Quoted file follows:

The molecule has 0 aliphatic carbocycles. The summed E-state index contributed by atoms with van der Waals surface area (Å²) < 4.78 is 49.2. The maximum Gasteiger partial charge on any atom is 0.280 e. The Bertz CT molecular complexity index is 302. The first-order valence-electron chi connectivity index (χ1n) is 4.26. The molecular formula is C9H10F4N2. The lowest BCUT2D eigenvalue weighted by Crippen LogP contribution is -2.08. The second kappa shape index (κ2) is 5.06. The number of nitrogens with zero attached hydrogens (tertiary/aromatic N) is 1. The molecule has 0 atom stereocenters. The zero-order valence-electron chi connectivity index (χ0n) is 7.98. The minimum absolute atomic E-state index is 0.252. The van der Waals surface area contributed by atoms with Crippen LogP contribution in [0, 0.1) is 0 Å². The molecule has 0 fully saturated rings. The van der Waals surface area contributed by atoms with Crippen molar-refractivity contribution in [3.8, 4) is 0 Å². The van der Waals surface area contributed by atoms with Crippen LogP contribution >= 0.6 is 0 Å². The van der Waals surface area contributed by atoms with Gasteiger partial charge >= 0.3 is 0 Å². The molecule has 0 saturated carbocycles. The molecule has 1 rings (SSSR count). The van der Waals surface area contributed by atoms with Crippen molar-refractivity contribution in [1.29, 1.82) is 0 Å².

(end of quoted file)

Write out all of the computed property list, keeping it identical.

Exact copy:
The molecule has 0 aliphatic carbocycles. The summed E-state index contributed by atoms with van der Waals surface area (Å²) < 4.78 is 49.2. The maximum Gasteiger partial charge on any atom is 0.280 e. The Bertz CT molecular complexity index is 302. The first-order valence-electron chi connectivity index (χ1n) is 4.26. The molecular formula is C9H10F4N2. The lowest BCUT2D eigenvalue weighted by Crippen LogP contribution is -2.08. The second kappa shape index (κ2) is 5.06. The number of nitrogens with zero attached hydrogens (tertiary/aromatic N) is 1. The molecule has 0 atom stereocenters. The zero-order valence-electron chi connectivity index (χ0n) is 7.98. The minimum absolute atomic E-state index is 0.252. The van der Waals surface area contributed by atoms with Crippen LogP contribution in [0, 0.1) is 0 Å². The molecule has 0 fully saturated rings. The van der Waals surface area contributed by atoms with Crippen molar-refractivity contribution in [3.8, 4) is 0 Å². The van der Waals surface area contributed by atoms with Crippen LogP contribution >= 0.6 is 0 Å². The van der Waals surface area contributed by atoms with Gasteiger partial charge >= 0.3 is 0 Å². The molecule has 0 saturated carbocycles. The molecule has 1 rings (SSSR count). The van der Waals surface area contributed by atoms with Crippen molar-refractivity contribution in [1.29, 1.82) is 0 Å².